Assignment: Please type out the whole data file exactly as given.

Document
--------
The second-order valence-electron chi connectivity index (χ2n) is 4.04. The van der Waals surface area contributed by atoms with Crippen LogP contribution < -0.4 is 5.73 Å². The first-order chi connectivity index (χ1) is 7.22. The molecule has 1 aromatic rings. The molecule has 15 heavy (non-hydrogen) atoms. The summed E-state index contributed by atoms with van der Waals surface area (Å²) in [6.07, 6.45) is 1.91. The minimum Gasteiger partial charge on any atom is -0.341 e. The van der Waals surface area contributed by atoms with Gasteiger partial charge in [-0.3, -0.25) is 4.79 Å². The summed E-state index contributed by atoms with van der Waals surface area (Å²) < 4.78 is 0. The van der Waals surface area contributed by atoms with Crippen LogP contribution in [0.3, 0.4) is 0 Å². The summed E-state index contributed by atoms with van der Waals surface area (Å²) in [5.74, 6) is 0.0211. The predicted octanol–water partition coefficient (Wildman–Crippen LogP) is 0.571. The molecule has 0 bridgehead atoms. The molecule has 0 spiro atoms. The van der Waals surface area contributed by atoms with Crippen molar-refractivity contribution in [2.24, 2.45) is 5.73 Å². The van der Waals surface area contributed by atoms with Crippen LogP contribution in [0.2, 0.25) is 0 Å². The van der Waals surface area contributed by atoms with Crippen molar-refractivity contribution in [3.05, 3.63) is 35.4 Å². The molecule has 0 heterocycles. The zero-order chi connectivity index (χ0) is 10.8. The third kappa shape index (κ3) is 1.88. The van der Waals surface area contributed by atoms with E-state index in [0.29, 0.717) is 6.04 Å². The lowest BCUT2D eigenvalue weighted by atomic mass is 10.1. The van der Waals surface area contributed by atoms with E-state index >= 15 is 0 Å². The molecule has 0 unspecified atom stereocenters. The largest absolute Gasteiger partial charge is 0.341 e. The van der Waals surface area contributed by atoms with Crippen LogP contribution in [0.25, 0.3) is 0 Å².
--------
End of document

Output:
The second-order valence-electron chi connectivity index (χ2n) is 4.04. The van der Waals surface area contributed by atoms with Crippen LogP contribution < -0.4 is 5.73 Å². The first-order chi connectivity index (χ1) is 7.22. The molecule has 1 aromatic rings. The molecule has 15 heavy (non-hydrogen) atoms. The summed E-state index contributed by atoms with van der Waals surface area (Å²) in [6.07, 6.45) is 1.91. The minimum Gasteiger partial charge on any atom is -0.341 e. The van der Waals surface area contributed by atoms with Gasteiger partial charge in [-0.3, -0.25) is 4.79 Å². The summed E-state index contributed by atoms with van der Waals surface area (Å²) < 4.78 is 0. The van der Waals surface area contributed by atoms with Crippen LogP contribution in [0.3, 0.4) is 0 Å². The summed E-state index contributed by atoms with van der Waals surface area (Å²) in [5.74, 6) is 0.0211. The predicted octanol–water partition coefficient (Wildman–Crippen LogP) is 0.571. The molecule has 0 bridgehead atoms. The molecule has 0 spiro atoms. The van der Waals surface area contributed by atoms with Crippen molar-refractivity contribution in [2.24, 2.45) is 5.73 Å². The van der Waals surface area contributed by atoms with Crippen LogP contribution in [0.2, 0.25) is 0 Å². The van der Waals surface area contributed by atoms with Crippen molar-refractivity contribution in [3.05, 3.63) is 35.4 Å². The molecule has 0 heterocycles. The zero-order chi connectivity index (χ0) is 10.8. The third kappa shape index (κ3) is 1.88. The van der Waals surface area contributed by atoms with E-state index in [0.29, 0.717) is 6.04 Å². The lowest BCUT2D eigenvalue weighted by atomic mass is 10.1. The van der Waals surface area contributed by atoms with E-state index >= 15 is 0 Å². The molecule has 0 unspecified atom stereocenters. The largest absolute Gasteiger partial charge is 0.341 e. The van der Waals surface area contributed by atoms with Crippen LogP contribution in [0.25, 0.3) is 0 Å².